Winifred Karugu is currently the Managing Director (MD) of Jomo Kenyatta University of Agriculture and Technology (JKUAT) Enterprises (JKUATES), a company that is 100% owned by the University. She is based in the University’s Main Campus at Juja, in Kenya. The Company is the commercial wing of JKUAT and engages in direct linkages with industry through training, consultancy and related activities. She had also served as a director of the JKUATES for three years before her appointment as MD. Prior to this appointment, which took place in February 2008, Winifred was the Director of the School for Human Resources Development, which houses Business and Humanities at the University, a position that she held for four years. Winifred also lectures in economics and marketing courses units at the university. She also engages in research and consultancy. She has published several articles in refereed journals and written several business cases both teaching and analytical. Her research interests include pro-poor business models, SME growth strategies in emerging markets and gender & technology transfer. Winifred is a member of: Academy of Management (AoM), International Association of Agricultural Economists (IAAE), African Association of Agricultural Economists (AAAE), Africa Technology and Policy Studies Network (ATPS) and Kenya Association of Business and Management Professionals (KABMAP). Find below selected publications of her work.
Ecotact is a company that provides low-income people with the most basic of necessities: affordable sanitation in pleasant surroundings within urban areas, with particular emphasis on the most disadvantaged areas such as urban slums.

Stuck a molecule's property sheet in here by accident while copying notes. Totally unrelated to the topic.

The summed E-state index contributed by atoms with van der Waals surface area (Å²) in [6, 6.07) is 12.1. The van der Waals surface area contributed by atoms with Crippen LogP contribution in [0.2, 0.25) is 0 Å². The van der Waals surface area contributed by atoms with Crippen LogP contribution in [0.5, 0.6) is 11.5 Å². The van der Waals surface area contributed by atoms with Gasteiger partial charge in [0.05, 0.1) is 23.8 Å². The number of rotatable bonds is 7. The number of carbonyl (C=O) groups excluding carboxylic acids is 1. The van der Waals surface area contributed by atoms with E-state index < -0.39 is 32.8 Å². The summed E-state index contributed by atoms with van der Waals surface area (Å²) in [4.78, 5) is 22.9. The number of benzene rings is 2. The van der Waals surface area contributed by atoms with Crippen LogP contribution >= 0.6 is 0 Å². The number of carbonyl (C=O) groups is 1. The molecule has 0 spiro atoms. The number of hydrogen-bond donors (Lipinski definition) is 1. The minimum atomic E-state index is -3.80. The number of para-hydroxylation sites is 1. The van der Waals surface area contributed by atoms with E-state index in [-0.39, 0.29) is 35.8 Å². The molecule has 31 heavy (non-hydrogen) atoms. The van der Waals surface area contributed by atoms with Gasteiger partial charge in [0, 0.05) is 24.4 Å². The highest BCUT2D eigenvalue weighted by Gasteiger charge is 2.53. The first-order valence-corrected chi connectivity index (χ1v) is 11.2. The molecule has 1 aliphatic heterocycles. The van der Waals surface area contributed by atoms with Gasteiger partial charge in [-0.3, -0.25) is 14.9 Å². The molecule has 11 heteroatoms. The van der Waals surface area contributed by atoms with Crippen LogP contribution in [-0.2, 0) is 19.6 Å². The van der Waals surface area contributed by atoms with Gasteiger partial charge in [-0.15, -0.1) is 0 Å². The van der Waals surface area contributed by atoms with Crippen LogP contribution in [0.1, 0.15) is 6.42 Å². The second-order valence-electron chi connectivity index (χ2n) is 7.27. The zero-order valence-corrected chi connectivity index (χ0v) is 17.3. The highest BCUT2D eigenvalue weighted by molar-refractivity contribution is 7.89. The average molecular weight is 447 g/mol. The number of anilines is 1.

To download the Ecotact case study from the GIM database, please click here.
What is Ecotact’s basic value proposition and what makes its financial model sustainable?
Ecotact’s main value proposition is the provision of affordable and pleasant sanitation options to the masses that previously had few and often unpleasant options available when they were out and about. Ecotact facilities now routinely provide comfort and dignity to middle and lower income customers but for the lowest end of the market, Ecotact provides even greater value in that they now have access to facilities that were not available to them before. Slum dwellers often lack privacy in matters of sanitation and hygiene and the options available are often substandard and seriously overcrowded. In addition to this security is often an issue. Slum dwellers therefore greatly appreciate access to warm showers and clean toilets in secure and pleasant surroundings. The franchise model creates value for would be entrepreneurs.
What are the main benefits of using a franchise model for the Ikotoilets?
The franchise model is of benefit to society in that there is rapid expansion of the facilities. Entrepreneurs benefit in that their capital input is lower, the standardization inherent in such models gains the trust of the public, ensuring a reliable market.
What are the main challenges facing Ecotact’s scale up and replication?
The main challenges faced by Ecotact in their efforts to scale-up include the fact that land in urban centres is not readily available and is very expensive as well. Municipal land is more available but subject to politicization. So far the real problem currently facing Ecotact is that the demand for their services far outstrips their ability to provide.
What makes this public-private partnership model successful and what more can government do to ensure access to sanitation to improve the lives of people living in informal settlements?
This private-public partnership has been successful due to the fact that it is a win-win situation all round. The municipals gain by cleaner, more environmentally friendly towns, the facilities will end up in their hands eventually and the public is more dignified. Ecotact gains financially and the public is much more comfortable. Government can help this process by encouraging similar entrepreneurial activity especially where the most vulnerable people reside.
What would you say was critical about the actor ecosystem that enabled this business to be successful?
My opinion is that the success of this process was largely driven by the success and sheer determination of the CEO of Ecotact. He is driven more by a desire to do something about squalor than by profits.